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Allen and Greenough/ New Latin Grammar

PRONOUNS/ Alius and Alter

315. Alius means simply other, another (of an indefinite number); alter, the other (of two), often the second in a series; cēterī and reliquī, all the rest, the others; alteruter, one of the two:

proptereā quod aliud iter habērent nūllum (B. G. 1.7), because (as they said) they had no other way.

ūnī epistulae respondī, veniō ad alteram(Fam. 2.17.6), one letter I have answered, I come to the other.

alterum genus (Cat. 2.19), the second class.

iēcissem ipse mē potius in profundum ut cēterōs cōnservārem (Sest. 45), I should have rather thrown myself into the deep to save the rest.

Servīlius cōnsul, reliquīque magistrātūs (B. C. 3.21), Servilius the consul and the rest of the magistrates.

cum sit necesse alterum utrum vincere(Fam. 6.3), since it must be that one of the two should prevail.

Note— Alter is often used, especially with negatives, in reference to an indefinite number where one is opposed to all the rest taken singly:—

dum nē sit tē dītior alter (Hor. S. 1.1.40), so long as another is not richer than you (lit. the other , there being at the moment only two persons considered).

nōn ut magis alter, amīcus ( id . 1.5.33), a friend such that no other is more so.

a. The expressions alter ... alter, the one ... the other, alius ... alius , one ... another , may be used in pairs to denote either division of a group or reciprocity of action:—

alterī dīmicant, alterī victōrem timent (Fam. 6.3), one party fights, the other fears the victor.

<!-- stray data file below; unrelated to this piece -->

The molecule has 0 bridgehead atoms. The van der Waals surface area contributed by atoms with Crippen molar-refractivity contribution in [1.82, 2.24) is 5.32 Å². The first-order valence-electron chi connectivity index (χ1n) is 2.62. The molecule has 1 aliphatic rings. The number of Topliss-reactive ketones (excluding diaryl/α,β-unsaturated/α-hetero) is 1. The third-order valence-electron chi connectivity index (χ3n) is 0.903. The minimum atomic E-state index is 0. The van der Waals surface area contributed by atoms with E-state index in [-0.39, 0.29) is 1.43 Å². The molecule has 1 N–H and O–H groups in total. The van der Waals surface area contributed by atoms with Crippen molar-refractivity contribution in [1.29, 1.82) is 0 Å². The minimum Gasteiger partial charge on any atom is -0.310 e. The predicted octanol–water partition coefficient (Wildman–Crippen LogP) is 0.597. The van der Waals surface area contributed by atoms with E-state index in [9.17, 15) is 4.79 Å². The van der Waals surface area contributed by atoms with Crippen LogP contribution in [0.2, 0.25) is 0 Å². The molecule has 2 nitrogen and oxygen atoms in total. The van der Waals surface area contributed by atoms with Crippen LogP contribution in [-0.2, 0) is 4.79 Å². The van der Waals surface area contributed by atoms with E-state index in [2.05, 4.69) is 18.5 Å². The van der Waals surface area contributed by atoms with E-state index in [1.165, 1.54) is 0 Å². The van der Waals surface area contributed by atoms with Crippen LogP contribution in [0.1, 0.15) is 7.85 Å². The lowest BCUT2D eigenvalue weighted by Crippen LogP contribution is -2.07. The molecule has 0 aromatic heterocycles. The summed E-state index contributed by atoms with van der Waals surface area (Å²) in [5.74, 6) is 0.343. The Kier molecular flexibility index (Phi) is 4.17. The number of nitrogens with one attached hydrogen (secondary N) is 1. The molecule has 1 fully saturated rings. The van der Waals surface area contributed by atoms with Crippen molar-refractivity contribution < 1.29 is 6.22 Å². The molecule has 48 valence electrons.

alteram alterī praesidiō esse iusserat (B. C. 3.89), he had ordered each (of the two legions) to support the other.

aliī gladiīs adoriuntur, aliī fragmentīs saeptōrum (Sest. 79), some make an attack with swords, others with fragments of the railings.

alius ex aliō causam quaerit (B. G. 6.37), they ask each other the reason.

alius alium percontāmur (Pl. Stich. 370), we keep asking each other.

b. Alius and alter are often used to express one as well as another (the other) of the objects referred to:—

alter cōnsulum, one of the [two] consuls.

aliud est maledīcere, aliud accūsāre (Cael. 6), it is one thing to slander , another to accuse.

c. Alius repeated in another case, or with an adverb from the same stem, expresses briefly a double statement:—

alius aliud petit, one man seeks one thing, another another (another seeks another thing).

iussit aliōs alibī fodere (Liv. 44.33), he ordered different persons to dig in different places.

aliī aliō locō resistēbant (B. C. 2.39), some halted in one place, some in another.

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